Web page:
The Canadian government has been engaged in a mammoth lobbying offensive [4] against the Fuel Quality Directive (FQD) for over two years, and has now openly vowed war [5] on the legislation, claiming that it threatens future export markets for global unconventional oil, and unfairly discriminates against the tar sands. In recent months, as the decision now goes to EU member states, the UK government has escalated its support of the Canadian position, going so far as to lobby other EU states to reject the inclusion of tar sands in the FQD [6]. As minister responsible for the UK position [7], Norman Baker has been the focus of intensive campaigning on this issue by NGOs and climate campaigners for recent months [8].

“A coalition of international NGOs, community groups and climate campaigners have been urging Baker to stop blocking the inclusion of a higher tar sands value,” commented UK Tar Sands Network campaigner Suzanne Dhaliwal. “Baker insists he is trying to help the environment [9], arguing that the proposed legislation singles out tar sands and should be delayed until more data is available about other fuel sources. But this is a bogus argument, inherited from the Canadian government. The Commission’s current proposal has already given values to other unconventional fuel sources, and contains a clause to include more fuel types as the science becomes available. Baker needs to realise that there is no time to delay – this legislation needs to come into effect as soon as possible.”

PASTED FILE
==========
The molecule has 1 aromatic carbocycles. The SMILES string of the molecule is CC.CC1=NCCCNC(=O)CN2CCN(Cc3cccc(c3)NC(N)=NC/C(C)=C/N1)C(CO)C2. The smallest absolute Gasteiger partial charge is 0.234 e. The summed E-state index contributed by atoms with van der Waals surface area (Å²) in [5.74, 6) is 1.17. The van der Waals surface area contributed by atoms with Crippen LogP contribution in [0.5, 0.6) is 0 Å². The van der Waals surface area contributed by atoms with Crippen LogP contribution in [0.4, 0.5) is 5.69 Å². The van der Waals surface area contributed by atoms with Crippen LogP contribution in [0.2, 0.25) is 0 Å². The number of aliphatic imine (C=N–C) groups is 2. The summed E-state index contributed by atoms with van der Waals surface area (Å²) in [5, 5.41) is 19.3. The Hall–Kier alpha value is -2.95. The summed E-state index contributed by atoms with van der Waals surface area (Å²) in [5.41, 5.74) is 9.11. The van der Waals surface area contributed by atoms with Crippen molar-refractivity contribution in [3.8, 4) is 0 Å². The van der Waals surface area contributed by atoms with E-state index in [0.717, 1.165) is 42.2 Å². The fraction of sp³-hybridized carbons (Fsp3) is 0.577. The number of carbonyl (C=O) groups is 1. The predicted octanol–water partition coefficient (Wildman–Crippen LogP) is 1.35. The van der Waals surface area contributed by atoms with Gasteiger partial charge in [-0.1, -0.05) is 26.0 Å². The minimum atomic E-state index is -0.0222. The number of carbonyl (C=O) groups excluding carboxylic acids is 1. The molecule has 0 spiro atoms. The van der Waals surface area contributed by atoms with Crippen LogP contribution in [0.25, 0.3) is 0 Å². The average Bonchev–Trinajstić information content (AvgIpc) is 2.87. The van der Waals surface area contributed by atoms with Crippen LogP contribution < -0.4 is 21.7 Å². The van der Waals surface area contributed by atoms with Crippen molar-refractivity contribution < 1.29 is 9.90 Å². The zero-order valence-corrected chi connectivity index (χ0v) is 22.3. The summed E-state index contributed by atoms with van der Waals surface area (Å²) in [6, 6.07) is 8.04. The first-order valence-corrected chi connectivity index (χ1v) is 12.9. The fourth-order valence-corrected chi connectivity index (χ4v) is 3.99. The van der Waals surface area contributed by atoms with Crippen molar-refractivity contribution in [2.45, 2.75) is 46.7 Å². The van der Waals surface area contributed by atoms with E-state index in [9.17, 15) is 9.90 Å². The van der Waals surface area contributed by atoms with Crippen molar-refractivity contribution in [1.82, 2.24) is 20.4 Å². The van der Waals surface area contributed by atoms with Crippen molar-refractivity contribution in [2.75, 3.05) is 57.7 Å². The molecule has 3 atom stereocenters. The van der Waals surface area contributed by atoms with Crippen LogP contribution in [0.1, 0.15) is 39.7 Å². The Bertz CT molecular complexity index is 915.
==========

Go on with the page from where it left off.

Now the pressure to stop caving in to the interests of the Canadian tar sands industry is coming closer to home. Earlier this week the local Lush store-front displayed an image of Norman Baker dripping in tar sands oil [10]. “Norman Baker was right behind setting up Transition Town Lewes and supporting climate activists.” said Mansbridge. “We have felt betrayed by Norman’s position on the Fuel Quality Directive. If he continues to call for tar sands to not be labelled as highly polluting he will be putting the interests of the Canadian tar sands industry and corporations ahead of his constituents, who want affirmative action on climate change.”